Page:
verb (used with object), con·ju·gat·ed, con·ju·gat·ing.
- to inflect (a verb).
- to recite or display all or some subsets of the inflected forms of (a verb), in a fixed order: One conjugates the present tense of the verb “be” as “I am, you are, he is, we are, you are, they are.”
verb (used without object), con·ju·gat·ed, con·ju·gat·ing.
- (of two points, lines, etc.) so related as to be interchangeable in the enunciation of certain properties.
- (of an element) so related to a second element of a group that there exists a third element of the group that, multiplying one element on the right and the other element on the left, results in equal elements.
- (of two complex numbers) differing only in the sign of the imaginary part.
- of or noting two or more liquids in equilibrium with one another.
- (of an acid and a base) related by the loss or gain of a proton: NH3 is a base conjugate to NH4+.NH4+ is an acid conjugate to NH3.
- Also con·ju·gat·ed. (of an organic compound) containing two or more double bonds each separated from the other by a single bond.
- either of two conjugate points, lines, etc.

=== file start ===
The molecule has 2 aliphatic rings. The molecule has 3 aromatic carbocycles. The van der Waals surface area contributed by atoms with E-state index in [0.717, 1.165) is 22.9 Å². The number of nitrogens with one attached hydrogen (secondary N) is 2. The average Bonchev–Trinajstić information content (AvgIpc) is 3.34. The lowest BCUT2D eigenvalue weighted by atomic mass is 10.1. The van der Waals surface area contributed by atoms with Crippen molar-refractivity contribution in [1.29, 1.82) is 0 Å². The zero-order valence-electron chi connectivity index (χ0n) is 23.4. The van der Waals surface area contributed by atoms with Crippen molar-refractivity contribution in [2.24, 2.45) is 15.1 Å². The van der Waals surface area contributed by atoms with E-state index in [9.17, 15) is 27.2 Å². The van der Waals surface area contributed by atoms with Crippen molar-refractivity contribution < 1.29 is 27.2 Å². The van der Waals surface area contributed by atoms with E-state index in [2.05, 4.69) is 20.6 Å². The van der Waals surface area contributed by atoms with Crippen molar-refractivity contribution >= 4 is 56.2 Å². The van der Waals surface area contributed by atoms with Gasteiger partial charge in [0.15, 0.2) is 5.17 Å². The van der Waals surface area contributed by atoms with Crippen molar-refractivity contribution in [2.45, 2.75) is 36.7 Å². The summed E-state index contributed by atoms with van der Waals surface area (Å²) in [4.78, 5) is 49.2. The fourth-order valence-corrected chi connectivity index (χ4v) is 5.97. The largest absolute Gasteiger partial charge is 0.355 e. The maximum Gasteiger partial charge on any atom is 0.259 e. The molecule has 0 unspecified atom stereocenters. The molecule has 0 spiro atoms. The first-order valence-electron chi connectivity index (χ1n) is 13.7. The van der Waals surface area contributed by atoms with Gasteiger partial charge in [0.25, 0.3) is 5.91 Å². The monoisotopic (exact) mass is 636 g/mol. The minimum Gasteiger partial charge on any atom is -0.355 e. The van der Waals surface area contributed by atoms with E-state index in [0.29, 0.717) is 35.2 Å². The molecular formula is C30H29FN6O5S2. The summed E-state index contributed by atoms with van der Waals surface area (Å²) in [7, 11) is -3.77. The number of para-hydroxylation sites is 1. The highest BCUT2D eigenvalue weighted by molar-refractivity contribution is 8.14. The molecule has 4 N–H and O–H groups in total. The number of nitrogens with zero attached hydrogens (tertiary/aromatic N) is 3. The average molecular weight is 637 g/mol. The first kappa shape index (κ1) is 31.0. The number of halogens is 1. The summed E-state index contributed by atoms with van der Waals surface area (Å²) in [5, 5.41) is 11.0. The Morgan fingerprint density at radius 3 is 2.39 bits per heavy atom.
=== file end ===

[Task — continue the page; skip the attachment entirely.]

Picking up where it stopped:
- Also called complex conjugate, conjugate complex number. either of a pair of complex numbers of the type a + bi and a − bi, where a and b are real numbers and i is imaginary.
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Origin of conjugate
OTHER WORDS FROM conjugate
Words nearby conjugate
Example sentences from the Web for conjugate
By far the most important of the conjugate sulphates and representative of the group is potassium indoxyl sulphate.A Manual of Clinical Diagnosis|James Campbell Todd
I had an old maid English teacher when I was a boy who made us conjugate to like instead of the more intimate and tender word.The Flockmaster of Poison Creek|George W. Ogden
When at last I dozed, in sheer exhaustion of mind and body, it became a vast shadowy verb which I had to conjugate.Great Expectations|Charles Dickens
I warrant we shall smile some day at our present desperate straits, and meanwhile "to wait" is the verb we must conjugate.'A German Pompadour|Marie Hay
When two ciliated infusoria conjugate they place themselves side by side, and connect for a time by means of a bridge of plasm.The Wonders of Life|Ernst Haeckel
British Dictionary definitions for conjugate
adjective (ˈkɒndʒʊɡɪt, -ˌɡeɪt)
- (of two angles) having a sum of 360°
- (of two complex numbers) differing only in the sign of the imaginary part as 4 + 3i and 4 – 3i
- (of two algebraic numbers) being roots of the same irreducible algebraic equation with rational coefficients3 ± 2 √2 are conjugate algebraic numbers, being roots of x² – 6 x + 1
- (of two elements of a square matrix) interchanged when the rows and columns are interchanged
- (of two arcs) forming a complete circle or other closed curved figure
- joined by a reciprocal relationship, such as in the case of two quantities, points, etc, that are interchangeable with respect to the properties of each of them
- (of points connected with a lens) having the property that an object placed at one point will produce an image at the other point